The CSP’s certification, however, does not make your organization certified by association. As the customer of these CSPs, it’s your responsibility to ensure that the data and workloads in the cloud are secure and in compliance with ISO 27001.

What is Annex A?

ISO 27001 takes a risk-based approach to compliance. This requires your organization to identify the biggest risks and identify the most relevant controls that need to be adhered to.

Annex A of ISO 27001 contains the list of all the control objectives and controls themselves. This list contains 114 controls and are further divided into 14 separate sections.

Section 5: Information security policies

This section governs written security controls and policies. Within the context of the cloud, it refers to any and all security policies an organization has that are related to the appropriate use of your organization’s cloud infrastructure. Policies must be written out, approved by management, and reviewed regularly.

Section 6: Organization of information security

Section 6 is a people-centric section where it states that various responsibilities for security-related matters need to be clearly laid out and assigned to a point of contact. These duties also require separation of duties to prevent potential conflicts of interest.

In addition, your organization should also have points of contact with external authorities like law enforcement or the relevant Cloud Service Providers (CSPs).

For mobile device usage and teleworking, your organization needs to conduct appropriate risk assessments and make informed decisions and policies that mitigate potential threats that can arise from these flexible work arrangements.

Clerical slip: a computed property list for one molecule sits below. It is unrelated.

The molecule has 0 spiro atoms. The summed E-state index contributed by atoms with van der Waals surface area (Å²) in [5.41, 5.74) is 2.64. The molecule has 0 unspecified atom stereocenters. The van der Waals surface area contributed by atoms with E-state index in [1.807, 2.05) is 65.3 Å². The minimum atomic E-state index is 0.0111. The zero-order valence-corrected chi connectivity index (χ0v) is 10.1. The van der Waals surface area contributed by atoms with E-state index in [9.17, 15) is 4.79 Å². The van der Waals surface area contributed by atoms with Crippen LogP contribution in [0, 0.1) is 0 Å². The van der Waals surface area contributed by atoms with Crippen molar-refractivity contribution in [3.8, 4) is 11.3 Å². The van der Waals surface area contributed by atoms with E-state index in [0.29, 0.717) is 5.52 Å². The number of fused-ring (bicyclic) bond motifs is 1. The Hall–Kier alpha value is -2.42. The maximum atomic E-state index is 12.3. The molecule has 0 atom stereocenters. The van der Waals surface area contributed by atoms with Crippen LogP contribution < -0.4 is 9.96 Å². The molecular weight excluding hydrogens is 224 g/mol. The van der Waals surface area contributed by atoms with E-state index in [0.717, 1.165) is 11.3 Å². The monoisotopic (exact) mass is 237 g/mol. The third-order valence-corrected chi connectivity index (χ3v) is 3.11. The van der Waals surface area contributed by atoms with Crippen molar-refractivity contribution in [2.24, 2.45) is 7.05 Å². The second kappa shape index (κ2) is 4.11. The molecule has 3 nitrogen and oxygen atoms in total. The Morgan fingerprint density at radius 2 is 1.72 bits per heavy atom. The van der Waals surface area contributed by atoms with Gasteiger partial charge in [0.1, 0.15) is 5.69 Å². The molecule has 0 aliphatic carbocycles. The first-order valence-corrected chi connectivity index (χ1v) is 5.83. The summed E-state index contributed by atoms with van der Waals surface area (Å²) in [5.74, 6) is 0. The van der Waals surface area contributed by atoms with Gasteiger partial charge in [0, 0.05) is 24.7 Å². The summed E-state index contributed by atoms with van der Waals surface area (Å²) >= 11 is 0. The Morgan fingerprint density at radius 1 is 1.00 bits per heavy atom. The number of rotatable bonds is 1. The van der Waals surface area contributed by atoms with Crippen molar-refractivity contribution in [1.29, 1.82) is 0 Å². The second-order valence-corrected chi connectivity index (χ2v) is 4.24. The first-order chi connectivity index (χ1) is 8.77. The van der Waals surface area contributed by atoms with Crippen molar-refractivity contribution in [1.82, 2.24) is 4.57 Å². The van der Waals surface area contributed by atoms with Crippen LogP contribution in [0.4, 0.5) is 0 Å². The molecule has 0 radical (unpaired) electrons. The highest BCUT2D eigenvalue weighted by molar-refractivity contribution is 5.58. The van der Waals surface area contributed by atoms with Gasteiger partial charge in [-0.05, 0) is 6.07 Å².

Section 7: Human resource security

This is another people-focused section of the policy which details the responsibilities of human resources and managers when it comes to ensuring that employees are made aware of information security policies. It also states that your organization needs to ensure both employee on-boarding and off-boarding processes comply with security best practices.

Section 8: Asset management

Section 8 deals with how to manage, classify, and dispose of your assets. An asset in the security context is anything that’s valuable to your organization in any way. 

One way to take stock of your assets in the cloud is through a configuration management service like AWS Config, GCP’s Cloud Asset Inventory, and Azure’s Policy service. All of these services serve as an inventory for all your cloud assets.

Section 9: Access control

Section 9 covers controls surrounding access control policies and controls. You can ensure proper access control in the cloud with the right policies through identity and access management services like AWS’s Identity and Access Management (IAM), Google’s Cloud IAM, and Microsoft’s Azure IAM.

Good access control policies operate on the principle of least privilege or only giving users the minimum amount of permissions needed to do their jobs.

Section 10: Cryptography

Section 10 states that organizations need to have a policy in place for encryption and key management.